With Empire, one of Cottingham’s most famous images (one example will be in “Master Realist”), the artist’s paintings serve as an inadvertent means of historical preservation. In the late ’90s, Cottingham was in Alabama for a show of his work at the Montgomery Museum of Art. The director of the museum suggested that the artist go see an old theater downtown, which was built in 1914. When Cottingham went to look at the Empire Theater it had already closed, but he learned that in 1955 Rosa Parks was actually stopped in front of it when police were called to arrest her. Today, though the Empire has been torn down, the Rosa Parks Library and Museum stands in its place. Cottingham photographed the theater, and in 2008, when he was commissioned by Lincoln Center in New York to develop an image for the anniversary of their film festival, those photographs served as his model. For the next couple of years, Cottingham rendered images of the Empire Theater marquee in oil, watercolor, gouache, and graphite.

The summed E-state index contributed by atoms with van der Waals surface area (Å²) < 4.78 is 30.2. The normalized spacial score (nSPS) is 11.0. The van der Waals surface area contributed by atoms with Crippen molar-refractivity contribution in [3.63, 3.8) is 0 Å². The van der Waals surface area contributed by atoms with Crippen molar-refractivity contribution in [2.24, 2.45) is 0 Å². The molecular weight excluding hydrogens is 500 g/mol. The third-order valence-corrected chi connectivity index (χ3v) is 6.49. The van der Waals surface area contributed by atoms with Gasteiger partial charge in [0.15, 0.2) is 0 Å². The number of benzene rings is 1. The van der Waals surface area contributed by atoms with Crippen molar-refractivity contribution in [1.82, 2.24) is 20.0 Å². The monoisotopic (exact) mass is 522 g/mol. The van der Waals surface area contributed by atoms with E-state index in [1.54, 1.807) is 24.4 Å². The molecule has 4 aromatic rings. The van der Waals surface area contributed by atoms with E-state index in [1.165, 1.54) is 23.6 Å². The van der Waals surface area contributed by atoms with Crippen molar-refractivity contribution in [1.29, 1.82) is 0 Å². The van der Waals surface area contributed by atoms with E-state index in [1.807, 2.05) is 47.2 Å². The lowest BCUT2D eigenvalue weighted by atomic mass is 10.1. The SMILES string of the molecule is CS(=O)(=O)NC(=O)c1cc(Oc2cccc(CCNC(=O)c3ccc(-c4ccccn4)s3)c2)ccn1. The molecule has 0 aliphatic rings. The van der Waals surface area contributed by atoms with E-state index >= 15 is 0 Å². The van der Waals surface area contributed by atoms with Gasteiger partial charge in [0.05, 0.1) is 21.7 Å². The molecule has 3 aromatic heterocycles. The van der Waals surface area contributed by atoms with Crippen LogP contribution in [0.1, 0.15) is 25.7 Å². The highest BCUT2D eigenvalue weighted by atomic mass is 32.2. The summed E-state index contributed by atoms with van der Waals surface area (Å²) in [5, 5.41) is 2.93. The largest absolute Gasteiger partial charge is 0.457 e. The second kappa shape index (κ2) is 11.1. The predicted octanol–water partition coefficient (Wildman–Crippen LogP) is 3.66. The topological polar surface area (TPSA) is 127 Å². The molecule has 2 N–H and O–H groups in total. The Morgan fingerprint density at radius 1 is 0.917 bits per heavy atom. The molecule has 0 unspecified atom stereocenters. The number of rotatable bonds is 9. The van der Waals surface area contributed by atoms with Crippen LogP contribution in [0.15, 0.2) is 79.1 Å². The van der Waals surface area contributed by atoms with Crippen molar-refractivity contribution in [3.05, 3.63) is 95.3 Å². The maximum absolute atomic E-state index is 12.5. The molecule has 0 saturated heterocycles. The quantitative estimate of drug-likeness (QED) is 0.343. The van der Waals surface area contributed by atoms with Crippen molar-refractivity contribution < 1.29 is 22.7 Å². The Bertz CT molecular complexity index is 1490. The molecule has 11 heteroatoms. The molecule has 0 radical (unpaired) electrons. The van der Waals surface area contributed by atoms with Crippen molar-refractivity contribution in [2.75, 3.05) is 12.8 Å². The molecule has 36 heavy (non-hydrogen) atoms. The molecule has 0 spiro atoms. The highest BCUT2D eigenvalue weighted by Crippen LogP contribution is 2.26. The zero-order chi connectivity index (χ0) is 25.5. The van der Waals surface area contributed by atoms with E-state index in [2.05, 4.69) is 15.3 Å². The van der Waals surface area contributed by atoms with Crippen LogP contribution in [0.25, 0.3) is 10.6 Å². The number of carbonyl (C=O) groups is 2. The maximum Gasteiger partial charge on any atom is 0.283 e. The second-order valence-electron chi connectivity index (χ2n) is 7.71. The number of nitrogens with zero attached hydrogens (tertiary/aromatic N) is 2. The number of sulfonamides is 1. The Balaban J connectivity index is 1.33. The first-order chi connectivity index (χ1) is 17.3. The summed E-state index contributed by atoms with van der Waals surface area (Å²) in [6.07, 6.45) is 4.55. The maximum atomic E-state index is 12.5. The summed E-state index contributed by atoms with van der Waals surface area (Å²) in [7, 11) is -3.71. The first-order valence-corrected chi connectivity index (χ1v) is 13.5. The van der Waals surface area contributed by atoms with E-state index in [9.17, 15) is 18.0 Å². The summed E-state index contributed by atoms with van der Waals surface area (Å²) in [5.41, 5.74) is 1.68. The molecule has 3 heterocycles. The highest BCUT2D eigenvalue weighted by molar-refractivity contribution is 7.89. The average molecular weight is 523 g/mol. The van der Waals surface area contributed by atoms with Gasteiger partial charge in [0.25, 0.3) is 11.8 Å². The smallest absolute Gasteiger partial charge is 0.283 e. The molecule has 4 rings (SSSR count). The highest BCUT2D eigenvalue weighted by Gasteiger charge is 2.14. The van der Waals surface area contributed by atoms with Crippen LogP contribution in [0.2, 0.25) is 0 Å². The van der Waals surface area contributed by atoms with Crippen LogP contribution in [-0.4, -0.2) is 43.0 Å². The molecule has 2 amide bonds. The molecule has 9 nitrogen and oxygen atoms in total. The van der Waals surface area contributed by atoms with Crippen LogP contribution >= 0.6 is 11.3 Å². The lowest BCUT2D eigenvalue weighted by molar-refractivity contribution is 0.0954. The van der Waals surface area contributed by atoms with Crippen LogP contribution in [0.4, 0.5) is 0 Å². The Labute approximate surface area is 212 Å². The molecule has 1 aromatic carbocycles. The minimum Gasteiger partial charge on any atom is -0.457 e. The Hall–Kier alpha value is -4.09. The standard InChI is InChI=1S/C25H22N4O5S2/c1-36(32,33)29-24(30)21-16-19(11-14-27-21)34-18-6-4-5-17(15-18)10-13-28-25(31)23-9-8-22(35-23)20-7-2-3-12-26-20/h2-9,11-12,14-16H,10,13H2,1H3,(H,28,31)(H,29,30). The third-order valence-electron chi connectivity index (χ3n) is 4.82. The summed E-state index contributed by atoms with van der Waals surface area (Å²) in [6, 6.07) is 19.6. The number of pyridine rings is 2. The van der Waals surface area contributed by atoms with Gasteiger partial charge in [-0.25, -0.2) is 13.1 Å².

“Master Realist” will also illuminate the artist’s process, which involves several steps. Eckert says, “Most Photorealists just took a photo and worked directly from that, but Robert starts with a drawing and captures the shading—where lights and darks are—then he plays around with cropping it. He gets close.” After the drawing and deciding on composition, Cottingham does a gouache or watercolor rendering, bringing color into the image. Only after these steps does he move on to oil. “I find his paintings are not as cold as Photorealist paintings,” says Eckert, “they are very tight, but there’s always a little bit of a softer feel to them. It’s the process that makes that happen.”

The show won’t just stop at signage. Other fascinations of the artist will be on display: a series of Arts & Crafts houses in Pasadena, Calif., Remington typewriters, Brownie cameras, and watercolors of colored perfume bottles he made early in his career. But regardless of subject matter, Cottingham’s work, as will be on view at “Master Realist,” never strays from the bold, realist presentation of the image that makes it recognizable. “He’s a graphic designer,” says Eckert, “that’s the thread that runs through it all.”


By Sarah E. Fensom

Author: Art & Antiques Magazine | Publish Date: August 2016